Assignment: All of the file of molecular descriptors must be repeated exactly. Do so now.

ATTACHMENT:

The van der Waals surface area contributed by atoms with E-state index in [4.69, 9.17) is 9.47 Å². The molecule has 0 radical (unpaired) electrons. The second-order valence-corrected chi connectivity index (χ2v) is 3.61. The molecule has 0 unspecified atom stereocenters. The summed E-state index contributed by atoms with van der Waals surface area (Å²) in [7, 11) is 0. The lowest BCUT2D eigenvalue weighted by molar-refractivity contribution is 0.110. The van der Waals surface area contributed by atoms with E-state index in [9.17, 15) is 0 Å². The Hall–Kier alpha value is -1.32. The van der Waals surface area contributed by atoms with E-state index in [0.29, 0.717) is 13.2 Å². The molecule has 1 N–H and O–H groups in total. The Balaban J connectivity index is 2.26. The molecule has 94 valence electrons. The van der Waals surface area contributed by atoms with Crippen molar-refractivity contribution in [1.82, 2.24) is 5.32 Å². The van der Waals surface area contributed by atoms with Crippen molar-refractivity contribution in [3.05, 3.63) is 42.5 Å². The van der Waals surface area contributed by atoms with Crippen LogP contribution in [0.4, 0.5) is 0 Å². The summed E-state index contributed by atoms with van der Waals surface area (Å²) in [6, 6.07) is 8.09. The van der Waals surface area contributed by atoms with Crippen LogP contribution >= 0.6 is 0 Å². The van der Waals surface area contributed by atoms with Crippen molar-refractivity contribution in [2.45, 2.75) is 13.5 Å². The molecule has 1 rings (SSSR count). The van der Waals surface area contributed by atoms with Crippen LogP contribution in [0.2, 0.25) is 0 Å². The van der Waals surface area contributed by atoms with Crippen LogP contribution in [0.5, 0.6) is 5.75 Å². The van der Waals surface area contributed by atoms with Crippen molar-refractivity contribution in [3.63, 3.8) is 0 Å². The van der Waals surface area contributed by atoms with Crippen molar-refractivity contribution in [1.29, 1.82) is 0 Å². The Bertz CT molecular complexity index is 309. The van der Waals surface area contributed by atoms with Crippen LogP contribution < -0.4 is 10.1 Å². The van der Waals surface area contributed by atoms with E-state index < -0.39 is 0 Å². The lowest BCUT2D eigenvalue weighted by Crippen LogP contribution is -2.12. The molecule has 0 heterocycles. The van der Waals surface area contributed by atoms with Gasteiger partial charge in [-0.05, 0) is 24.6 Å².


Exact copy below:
The van der Waals surface area contributed by atoms with E-state index in [4.69, 9.17) is 9.47 Å². The molecule has 0 radical (unpaired) electrons. The second-order valence-corrected chi connectivity index (χ2v) is 3.61. The molecule has 0 unspecified atom stereocenters. The summed E-state index contributed by atoms with van der Waals surface area (Å²) in [7, 11) is 0. The lowest BCUT2D eigenvalue weighted by molar-refractivity contribution is 0.110. The van der Waals surface area contributed by atoms with E-state index in [9.17, 15) is 0 Å². The Hall–Kier alpha value is -1.32. The van der Waals surface area contributed by atoms with E-state index in [0.29, 0.717) is 13.2 Å². The molecule has 1 N–H and O–H groups in total. The Balaban J connectivity index is 2.26. The molecule has 94 valence electrons. The van der Waals surface area contributed by atoms with Crippen molar-refractivity contribution in [1.82, 2.24) is 5.32 Å². The van der Waals surface area contributed by atoms with Crippen molar-refractivity contribution in [3.05, 3.63) is 42.5 Å². The van der Waals surface area contributed by atoms with Crippen LogP contribution in [0.4, 0.5) is 0 Å². The summed E-state index contributed by atoms with van der Waals surface area (Å²) in [6, 6.07) is 8.09. The van der Waals surface area contributed by atoms with Crippen LogP contribution >= 0.6 is 0 Å². The van der Waals surface area contributed by atoms with Crippen molar-refractivity contribution in [2.45, 2.75) is 13.5 Å². The molecule has 1 rings (SSSR count). The van der Waals surface area contributed by atoms with Crippen LogP contribution in [0.2, 0.25) is 0 Å². The van der Waals surface area contributed by atoms with Crippen LogP contribution in [0.5, 0.6) is 5.75 Å². The van der Waals surface area contributed by atoms with Crippen molar-refractivity contribution in [3.63, 3.8) is 0 Å². The van der Waals surface area contributed by atoms with Crippen molar-refractivity contribution in [1.29, 1.82) is 0 Å². The Bertz CT molecular complexity index is 309. The van der Waals surface area contributed by atoms with Crippen LogP contribution < -0.4 is 10.1 Å². The van der Waals surface area contributed by atoms with E-state index < -0.39 is 0 Å². The lowest BCUT2D eigenvalue weighted by Crippen LogP contribution is -2.12. The molecule has 0 heterocycles. The van der Waals surface area contributed by atoms with Gasteiger partial charge in [-0.05, 0) is 24.6 Å².